Root beer bonds a chemotherapy patient with his oncologist

by Krupali Tejura, MD

I am treating a patient for head and neck cancer — which can be one of the most harrowing therapies.

To receive chemotherapy and radiation concurrently can be pretty debilitating. Swallowing foods can be next to impossible, and the taste changes and saliva changes are brutal. It’s one of the harshest areas to treat … and I warn the patients beforehand: they are in for a battle.

This patient was a few weeks into therapy, and on their weekly appointment with me, his wife told me, “Doctor he tried to drink root beer, and it almost ‘killed’ him.”

I looked at him, as I had specifically told him to stay away from acidity, and anything sans water or possibly milky based substances. Drinking and eating foods could be like pouring acid on an open wound.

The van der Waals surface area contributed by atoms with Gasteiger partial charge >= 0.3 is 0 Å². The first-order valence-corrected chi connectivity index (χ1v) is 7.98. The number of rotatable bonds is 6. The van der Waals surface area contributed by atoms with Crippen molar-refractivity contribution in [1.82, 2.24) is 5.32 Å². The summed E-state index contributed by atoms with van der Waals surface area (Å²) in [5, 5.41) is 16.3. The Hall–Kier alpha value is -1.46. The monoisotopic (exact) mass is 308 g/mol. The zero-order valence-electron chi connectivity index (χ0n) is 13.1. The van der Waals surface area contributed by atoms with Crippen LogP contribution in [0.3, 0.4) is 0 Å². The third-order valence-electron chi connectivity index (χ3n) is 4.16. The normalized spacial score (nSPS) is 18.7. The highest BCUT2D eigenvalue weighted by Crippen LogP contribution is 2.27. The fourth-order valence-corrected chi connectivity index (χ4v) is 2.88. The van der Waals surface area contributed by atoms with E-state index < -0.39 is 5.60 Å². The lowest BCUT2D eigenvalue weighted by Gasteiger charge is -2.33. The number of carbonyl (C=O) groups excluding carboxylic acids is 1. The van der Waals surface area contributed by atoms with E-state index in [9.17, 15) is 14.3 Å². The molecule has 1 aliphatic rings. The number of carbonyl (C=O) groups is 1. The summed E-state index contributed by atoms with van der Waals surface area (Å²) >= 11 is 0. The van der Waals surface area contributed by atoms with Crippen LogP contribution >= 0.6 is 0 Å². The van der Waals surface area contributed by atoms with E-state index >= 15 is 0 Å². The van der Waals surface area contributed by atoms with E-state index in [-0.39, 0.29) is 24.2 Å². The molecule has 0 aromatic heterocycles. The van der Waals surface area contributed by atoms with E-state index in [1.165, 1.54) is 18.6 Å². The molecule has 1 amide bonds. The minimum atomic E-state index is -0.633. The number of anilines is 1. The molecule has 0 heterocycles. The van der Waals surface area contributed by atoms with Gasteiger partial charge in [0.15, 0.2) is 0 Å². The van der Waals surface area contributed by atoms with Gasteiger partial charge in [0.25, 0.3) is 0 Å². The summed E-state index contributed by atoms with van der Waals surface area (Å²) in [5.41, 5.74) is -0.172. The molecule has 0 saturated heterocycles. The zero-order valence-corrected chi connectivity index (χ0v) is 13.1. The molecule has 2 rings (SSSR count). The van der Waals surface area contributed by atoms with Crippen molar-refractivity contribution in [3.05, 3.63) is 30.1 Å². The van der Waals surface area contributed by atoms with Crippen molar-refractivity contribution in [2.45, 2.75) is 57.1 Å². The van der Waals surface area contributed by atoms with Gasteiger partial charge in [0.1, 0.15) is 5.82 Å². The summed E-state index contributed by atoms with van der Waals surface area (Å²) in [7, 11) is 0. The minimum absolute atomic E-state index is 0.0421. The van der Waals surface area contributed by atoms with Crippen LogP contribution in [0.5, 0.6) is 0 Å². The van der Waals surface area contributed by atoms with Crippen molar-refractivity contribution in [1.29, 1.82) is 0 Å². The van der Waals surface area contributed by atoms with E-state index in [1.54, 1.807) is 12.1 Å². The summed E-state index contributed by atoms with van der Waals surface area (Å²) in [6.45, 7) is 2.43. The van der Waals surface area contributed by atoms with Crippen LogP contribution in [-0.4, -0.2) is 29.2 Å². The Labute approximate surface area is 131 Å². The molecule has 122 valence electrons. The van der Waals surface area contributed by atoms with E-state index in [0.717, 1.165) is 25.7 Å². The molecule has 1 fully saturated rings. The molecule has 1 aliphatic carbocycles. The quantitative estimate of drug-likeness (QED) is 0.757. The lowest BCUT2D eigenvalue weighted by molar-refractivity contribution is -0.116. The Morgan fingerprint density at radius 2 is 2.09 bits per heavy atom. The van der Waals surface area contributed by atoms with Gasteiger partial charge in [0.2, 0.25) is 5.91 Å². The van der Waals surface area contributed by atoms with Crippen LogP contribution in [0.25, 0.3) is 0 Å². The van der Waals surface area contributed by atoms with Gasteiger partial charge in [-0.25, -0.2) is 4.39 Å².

His response, “Doctor, I love root beer, I just wanted to taste it again.” Well root beer to me has a special meaning.

I understood his craving. We each have something or the other that we love to eat — whether it be the taste of root beer, chocolate or french fries — we all have our vice. To him, it was root beer.

I looked at him and said, “Ok. I totally understand. Let’s make a pact. I love root beer also. What if I give up drinking root beer until you can drink it again, and when you can, you’re taking me out for a root beer float so we can celebrate together.”

He chimed in, “It has to be A&W root beer.”

He laughed as did his wife.

We shook hands.

We had a pact and hopefully a date with root beer and some vanilla ice cream later on this summer.

Oh, dear root beer, you are our end goal.  It was a simple goal, but one with a greater meaning than you will ever know.

Krupali Tejura is a radiation oncologist who blogs at her self-titled site, Krupali K. Tejura, M.D.

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